Every day in the media I am seeing so much respirator mask confusion. What works? What doesn’t? Should I wear a mask in public? What’s an N95 anyway? The information is all out there but it’s scattered in multiple locations.
First, the N95 mask, what is it? Technically a filtering face-piece respirator. N = not resistant to oil-based substances. 95 = in laboratory testing conditions it filters out 95% relevant particles. However, to obtain this level of protection the user must be medically cleared to wear a respirator. Then fit tested and properly fitted, no facial hair, etc. That is why you see most health care user protocols directing workers to wear multiple layers of masks along with the N95. Because most of these folks are not wearing it as “tight-fitting.” Keep in mind, not everyone can be medically cleared to wear tight-fitting respirators due to deficits in their own respiratory system.
So what about wearing a “loose-fitting” mask? Yes, anyone can wear one. But doing so reduces protection. So, why wear a loose-fitting mask? It may help protect folks around you. This virus is often carried by particles. For example, clinging to moisture droplets expelled in a cough. The loose-fitting mask can catch the particles, thus helping to protect those nearby if you happen to be a virus carrier. Science is telling us COVID-19 can be transmitted by someone who doesn’t yet know they have it. Loose-fitting masks help protect those nearby you. Thus, the fabric or self-made masks can be just as effective in that role.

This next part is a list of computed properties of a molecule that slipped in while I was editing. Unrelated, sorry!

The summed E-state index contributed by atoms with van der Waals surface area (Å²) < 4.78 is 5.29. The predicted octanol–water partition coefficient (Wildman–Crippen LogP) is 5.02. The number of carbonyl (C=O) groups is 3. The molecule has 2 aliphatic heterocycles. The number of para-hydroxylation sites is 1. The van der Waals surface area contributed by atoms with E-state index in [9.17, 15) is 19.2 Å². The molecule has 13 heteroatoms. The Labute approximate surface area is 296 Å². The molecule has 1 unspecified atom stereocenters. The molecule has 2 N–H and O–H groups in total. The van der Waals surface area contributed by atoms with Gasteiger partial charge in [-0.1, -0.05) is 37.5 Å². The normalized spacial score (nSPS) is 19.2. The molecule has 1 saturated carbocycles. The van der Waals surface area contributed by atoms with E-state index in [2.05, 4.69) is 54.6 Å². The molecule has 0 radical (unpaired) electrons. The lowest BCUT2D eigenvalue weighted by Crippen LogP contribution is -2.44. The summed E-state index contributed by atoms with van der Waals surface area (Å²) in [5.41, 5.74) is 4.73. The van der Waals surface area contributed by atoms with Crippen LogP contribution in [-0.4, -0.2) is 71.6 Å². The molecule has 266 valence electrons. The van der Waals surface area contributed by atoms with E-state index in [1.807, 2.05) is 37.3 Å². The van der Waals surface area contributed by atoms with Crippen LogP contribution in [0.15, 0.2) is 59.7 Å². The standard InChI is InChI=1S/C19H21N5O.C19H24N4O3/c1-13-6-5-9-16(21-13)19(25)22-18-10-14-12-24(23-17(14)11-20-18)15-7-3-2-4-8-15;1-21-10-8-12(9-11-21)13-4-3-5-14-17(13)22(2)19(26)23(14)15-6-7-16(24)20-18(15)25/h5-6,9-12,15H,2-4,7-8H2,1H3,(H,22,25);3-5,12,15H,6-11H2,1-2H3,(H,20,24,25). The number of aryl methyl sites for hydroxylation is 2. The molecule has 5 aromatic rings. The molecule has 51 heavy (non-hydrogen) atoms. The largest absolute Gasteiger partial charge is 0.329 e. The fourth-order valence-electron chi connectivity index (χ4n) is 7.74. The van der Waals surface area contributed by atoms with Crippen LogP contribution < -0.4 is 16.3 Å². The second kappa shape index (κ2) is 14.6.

We are starting to see supply chains introduce masks tested to other nation’s standards into the US marketplace. KN95 – tested to Asian standards, P2 – Australia, FFP2 – Europe, and more! Bottom line – these can be used as substitutes for the N95 in most cases when worn in the loose-fitting application. If ANY respirator mask is worn as a tight-fitting form of protection – then medical screening and fit testing are mandated for the user’s protection and safety.
Of course, before reuse, disinfect all protective masks. Masks are not a substitute for other protective measures, hand-washing, social distancing, etc.
Frank Wampol, Vice President of Safety and Health